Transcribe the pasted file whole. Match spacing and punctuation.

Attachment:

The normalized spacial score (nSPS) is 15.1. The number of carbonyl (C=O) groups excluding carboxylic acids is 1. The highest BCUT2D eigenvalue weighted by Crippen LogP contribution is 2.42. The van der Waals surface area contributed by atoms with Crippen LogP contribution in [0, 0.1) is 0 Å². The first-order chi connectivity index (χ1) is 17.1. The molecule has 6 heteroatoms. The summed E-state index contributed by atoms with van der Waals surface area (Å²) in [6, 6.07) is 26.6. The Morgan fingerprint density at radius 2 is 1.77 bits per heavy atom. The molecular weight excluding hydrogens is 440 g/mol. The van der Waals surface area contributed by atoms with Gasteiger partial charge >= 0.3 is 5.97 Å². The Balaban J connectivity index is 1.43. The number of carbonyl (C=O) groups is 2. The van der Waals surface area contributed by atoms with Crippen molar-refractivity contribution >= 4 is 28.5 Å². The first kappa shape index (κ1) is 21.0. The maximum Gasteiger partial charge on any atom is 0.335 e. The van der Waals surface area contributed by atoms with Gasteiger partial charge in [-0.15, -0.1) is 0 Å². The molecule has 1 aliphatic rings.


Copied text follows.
The normalized spacial score (nSPS) is 15.1. The number of carbonyl (C=O) groups excluding carboxylic acids is 1. The highest BCUT2D eigenvalue weighted by Crippen LogP contribution is 2.42. The van der Waals surface area contributed by atoms with Crippen LogP contribution in [0, 0.1) is 0 Å². The first-order chi connectivity index (χ1) is 17.1. The molecule has 6 heteroatoms. The summed E-state index contributed by atoms with van der Waals surface area (Å²) in [6, 6.07) is 26.6. The Morgan fingerprint density at radius 2 is 1.77 bits per heavy atom. The molecular weight excluding hydrogens is 440 g/mol. The van der Waals surface area contributed by atoms with Gasteiger partial charge >= 0.3 is 5.97 Å². The Balaban J connectivity index is 1.43. The number of carbonyl (C=O) groups is 2. The van der Waals surface area contributed by atoms with Crippen molar-refractivity contribution >= 4 is 28.5 Å². The first kappa shape index (κ1) is 21.0. The maximum Gasteiger partial charge on any atom is 0.335 e. The van der Waals surface area contributed by atoms with Gasteiger partial charge in [-0.15, -0.1) is 0 Å². The molecule has 1 aliphatic rings.